PORTLAND, Ore. (KOIN) — The future of books in classrooms is now taken up by another Oregon school district after parent complaints surrounding five books that are used in high school classrooms.

On Tuesday evening, Dayton community members and a committee heard from the person who filed the complaint and a district language arts teacher who uses some of these books in the classroom, but a decision as to their future is ultimately up to the superintendent.

The meeting stemmed from parent concerns over graphic language used in some of the high school’s language arts curriculum.

Because a complaint was made, district policy is to address any concerns with materials and if requested, form a reconsideration committee that can hear both sides, make a collective decision and give their recommendation to the Dayton superintendent on whether the books should be removed from the classrooms, or even assigned to higher grades. Those facilitating the meeting were adamant though that this is not a book ban and that the complaint is not asking for books to be removed from the school library altogether.

The five books brought into question include:

  • “The Things They Carried” by Tim O’Brien
  • “The Glass Castle” by Jeanette Walls
  • “Sold” by Patricia McCormick
  • “The Hate U Give” by Angie Thomas
  • “All-American Boys” by Jason Reynolds and Brendan Kiely

“Why can’t our classroom curriculum be the one place where our young people aren’t exposed to R-rated content? Again, I’m not asking for these books to be removed from the school,” said Karalee Johnston, who filed the complaint. “I’m questioning if these books are really the best choice for our whole class instruction.”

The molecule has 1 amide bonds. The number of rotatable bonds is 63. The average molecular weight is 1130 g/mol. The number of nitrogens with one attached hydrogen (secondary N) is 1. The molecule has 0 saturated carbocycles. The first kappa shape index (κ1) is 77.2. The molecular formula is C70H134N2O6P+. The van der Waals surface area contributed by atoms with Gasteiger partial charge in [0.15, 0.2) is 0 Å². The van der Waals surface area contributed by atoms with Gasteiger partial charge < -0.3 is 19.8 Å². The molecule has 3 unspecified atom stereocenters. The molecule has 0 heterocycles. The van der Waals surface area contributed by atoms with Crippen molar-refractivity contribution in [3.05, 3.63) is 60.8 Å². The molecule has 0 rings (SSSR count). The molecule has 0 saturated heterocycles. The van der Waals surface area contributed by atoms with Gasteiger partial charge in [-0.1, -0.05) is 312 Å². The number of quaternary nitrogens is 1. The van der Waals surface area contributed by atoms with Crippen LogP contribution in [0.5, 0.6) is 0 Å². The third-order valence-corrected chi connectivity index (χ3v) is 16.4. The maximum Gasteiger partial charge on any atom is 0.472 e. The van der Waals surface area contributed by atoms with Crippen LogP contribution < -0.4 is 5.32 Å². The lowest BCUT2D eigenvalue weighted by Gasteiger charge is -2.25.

During the presentation, both sides made their case to the eight-person committee made up of four community members, a librarian, an administrator, a teacher and a student.

“Kids understand that those swear words that they’re reading are authentic to their own voices,” said Jennifer Shadden, a teacher at Dayton High School. “Explaining complex topics like sexuality, violence, substance abuse, suicide, and racism through characters lets kids contemplate and empathize in a safe setting.”

The superintendent does have the authority to make their own decision regardless of the committee’s recommendations, but the person who filed the complaint also has the option to take concerns before the school board if they don’t like the superintendent’s decision.

This comes as books in schools have been at the forefront of heated debates.

Last month, the Canby School District removed “Lolita” from its library shelves. Dozens of other books were temporarily removed back in the spring but after strong reactions from parents and students, some of the other books, except for “Lolita”, are available only at the high school, including some with newly added content alerts.

About half of the committee members did ask for more time before making a decision. The committee then went into a private discussion where the community members in the room were asked to leave. The district did clarify ahead of time that a vote would be made by secret ballot.

Just before 10 p.m., the private meeting wrapped up and the committee’s facilitator confirmed to KOIN 6 that while a decision was ultimately made amongst the committee, they weren’t able to reveal what the decision was when it came to their recommendation.

The answer will come from the superintendent and KOIN 6 will continue to follow up.